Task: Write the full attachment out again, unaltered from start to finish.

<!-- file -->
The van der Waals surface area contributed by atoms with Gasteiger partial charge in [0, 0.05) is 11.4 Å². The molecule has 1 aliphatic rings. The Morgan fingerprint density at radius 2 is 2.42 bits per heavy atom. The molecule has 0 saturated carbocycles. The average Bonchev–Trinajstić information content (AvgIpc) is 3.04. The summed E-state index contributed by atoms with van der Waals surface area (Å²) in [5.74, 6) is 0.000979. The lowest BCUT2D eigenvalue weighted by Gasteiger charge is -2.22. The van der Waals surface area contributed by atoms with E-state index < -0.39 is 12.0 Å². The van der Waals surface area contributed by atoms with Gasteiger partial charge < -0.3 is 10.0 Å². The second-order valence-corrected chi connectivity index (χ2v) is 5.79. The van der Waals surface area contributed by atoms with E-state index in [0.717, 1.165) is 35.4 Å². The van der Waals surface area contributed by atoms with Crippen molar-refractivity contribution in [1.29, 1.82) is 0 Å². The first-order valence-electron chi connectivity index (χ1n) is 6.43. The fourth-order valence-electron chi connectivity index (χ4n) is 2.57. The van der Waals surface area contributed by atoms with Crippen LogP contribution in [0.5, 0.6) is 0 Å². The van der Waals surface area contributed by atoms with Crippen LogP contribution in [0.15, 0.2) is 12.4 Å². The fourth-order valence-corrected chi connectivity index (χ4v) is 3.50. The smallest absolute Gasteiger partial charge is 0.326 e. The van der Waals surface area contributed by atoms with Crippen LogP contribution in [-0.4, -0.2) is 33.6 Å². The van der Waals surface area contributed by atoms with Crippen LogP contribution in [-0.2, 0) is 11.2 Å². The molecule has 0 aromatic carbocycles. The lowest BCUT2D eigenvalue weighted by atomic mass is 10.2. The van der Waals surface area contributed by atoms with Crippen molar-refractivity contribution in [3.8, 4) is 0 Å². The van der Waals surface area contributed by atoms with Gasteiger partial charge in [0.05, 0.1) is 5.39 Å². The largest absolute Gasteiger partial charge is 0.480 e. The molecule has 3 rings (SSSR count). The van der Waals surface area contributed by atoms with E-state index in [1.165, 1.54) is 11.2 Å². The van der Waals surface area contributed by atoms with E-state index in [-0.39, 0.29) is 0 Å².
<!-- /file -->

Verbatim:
The van der Waals surface area contributed by atoms with Gasteiger partial charge in [0, 0.05) is 11.4 Å². The molecule has 1 aliphatic rings. The Morgan fingerprint density at radius 2 is 2.42 bits per heavy atom. The molecule has 0 saturated carbocycles. The average Bonchev–Trinajstić information content (AvgIpc) is 3.04. The summed E-state index contributed by atoms with van der Waals surface area (Å²) in [5.74, 6) is 0.000979. The lowest BCUT2D eigenvalue weighted by Gasteiger charge is -2.22. The van der Waals surface area contributed by atoms with E-state index < -0.39 is 12.0 Å². The van der Waals surface area contributed by atoms with Gasteiger partial charge < -0.3 is 10.0 Å². The second-order valence-corrected chi connectivity index (χ2v) is 5.79. The van der Waals surface area contributed by atoms with E-state index in [0.717, 1.165) is 35.4 Å². The van der Waals surface area contributed by atoms with Crippen molar-refractivity contribution in [1.29, 1.82) is 0 Å². The first-order valence-electron chi connectivity index (χ1n) is 6.43. The fourth-order valence-electron chi connectivity index (χ4n) is 2.57. The van der Waals surface area contributed by atoms with Crippen LogP contribution in [0.5, 0.6) is 0 Å². The van der Waals surface area contributed by atoms with Crippen LogP contribution in [0.15, 0.2) is 12.4 Å². The fourth-order valence-corrected chi connectivity index (χ4v) is 3.50. The smallest absolute Gasteiger partial charge is 0.326 e. The van der Waals surface area contributed by atoms with Crippen LogP contribution in [-0.4, -0.2) is 33.6 Å². The van der Waals surface area contributed by atoms with Crippen LogP contribution in [-0.2, 0) is 11.2 Å². The molecule has 0 aromatic carbocycles. The lowest BCUT2D eigenvalue weighted by atomic mass is 10.2. The van der Waals surface area contributed by atoms with Crippen molar-refractivity contribution in [3.8, 4) is 0 Å². The van der Waals surface area contributed by atoms with Gasteiger partial charge in [0.05, 0.1) is 5.39 Å². The largest absolute Gasteiger partial charge is 0.480 e. The molecule has 3 rings (SSSR count). The van der Waals surface area contributed by atoms with E-state index in [1.165, 1.54) is 11.2 Å². The van der Waals surface area contributed by atoms with E-state index in [-0.39, 0.29) is 0 Å².